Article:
Coppola was among a small group who revitalised American film-making in the 1970’s. Corman gave the young graduate his first break, later advising against shooting in the Philippines. He established a production company with his lifelong friend Lucas, and directed Brando in two of the three films that rescued his reputation. Among the ‘masters’ he honoured and met were Kurosawa and Polanski; he also championed Wenders, though their collaboration proved a fraught one. Vidal, who wrote a script with him, described him as post-Gutenberg — the first writer he’d met for whom it was all about film.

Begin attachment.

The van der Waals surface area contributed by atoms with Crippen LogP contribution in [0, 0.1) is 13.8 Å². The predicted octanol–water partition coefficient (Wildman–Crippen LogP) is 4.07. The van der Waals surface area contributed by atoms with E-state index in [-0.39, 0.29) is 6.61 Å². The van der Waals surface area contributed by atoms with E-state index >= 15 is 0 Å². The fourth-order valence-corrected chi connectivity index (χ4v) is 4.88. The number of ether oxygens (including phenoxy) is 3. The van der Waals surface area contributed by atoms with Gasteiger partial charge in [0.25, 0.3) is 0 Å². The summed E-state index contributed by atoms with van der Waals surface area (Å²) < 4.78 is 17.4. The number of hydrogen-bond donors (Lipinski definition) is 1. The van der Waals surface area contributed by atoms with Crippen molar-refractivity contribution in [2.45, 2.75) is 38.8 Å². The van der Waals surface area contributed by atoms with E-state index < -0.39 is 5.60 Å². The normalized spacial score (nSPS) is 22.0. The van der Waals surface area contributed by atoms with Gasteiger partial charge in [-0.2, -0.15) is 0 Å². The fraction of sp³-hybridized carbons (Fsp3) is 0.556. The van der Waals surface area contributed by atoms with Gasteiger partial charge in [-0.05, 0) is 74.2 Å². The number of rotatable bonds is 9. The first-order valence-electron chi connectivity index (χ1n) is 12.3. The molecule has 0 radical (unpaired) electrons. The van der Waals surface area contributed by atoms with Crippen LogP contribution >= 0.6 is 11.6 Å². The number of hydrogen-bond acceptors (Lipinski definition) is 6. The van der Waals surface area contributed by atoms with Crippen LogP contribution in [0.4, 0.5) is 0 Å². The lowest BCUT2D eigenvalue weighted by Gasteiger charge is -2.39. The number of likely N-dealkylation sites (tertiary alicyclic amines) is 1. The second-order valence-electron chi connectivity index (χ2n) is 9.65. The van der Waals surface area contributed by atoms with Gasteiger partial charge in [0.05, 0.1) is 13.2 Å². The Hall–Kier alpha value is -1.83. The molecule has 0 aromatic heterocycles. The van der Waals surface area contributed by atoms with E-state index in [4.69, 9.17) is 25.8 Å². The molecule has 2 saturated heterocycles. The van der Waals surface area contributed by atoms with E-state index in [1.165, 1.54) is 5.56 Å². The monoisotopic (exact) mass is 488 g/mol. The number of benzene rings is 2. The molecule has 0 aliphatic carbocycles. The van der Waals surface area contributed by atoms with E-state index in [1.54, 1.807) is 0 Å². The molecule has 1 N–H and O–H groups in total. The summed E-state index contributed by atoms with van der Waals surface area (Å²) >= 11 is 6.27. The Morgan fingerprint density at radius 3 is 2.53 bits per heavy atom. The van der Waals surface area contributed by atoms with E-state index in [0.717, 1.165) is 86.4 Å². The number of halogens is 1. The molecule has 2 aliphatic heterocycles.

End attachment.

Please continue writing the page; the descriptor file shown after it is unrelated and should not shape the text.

Grierson is best known for bringing creative individuals productively together, and was a pivotal figure in British and Canadian film culture. He worked as a young cameraman for Huxley. He met Flaherty (a strong influence) in the U.S.; reviewing Flaherty’s ‘Moana’, he was the first in English to employ the term ‘documentary’. McLaren, Lye, Cavalcanti, Jennings, Auden, Lee, Britten all worked for his renowned G.P.O. Film Unit, McLaren following him to Canada. The emigrée Reiniger made some films for him. Eisenstein (another formative influence) attended the première of Grierson’s ‘Drifters’. He said art was not a mirror, but a hammer.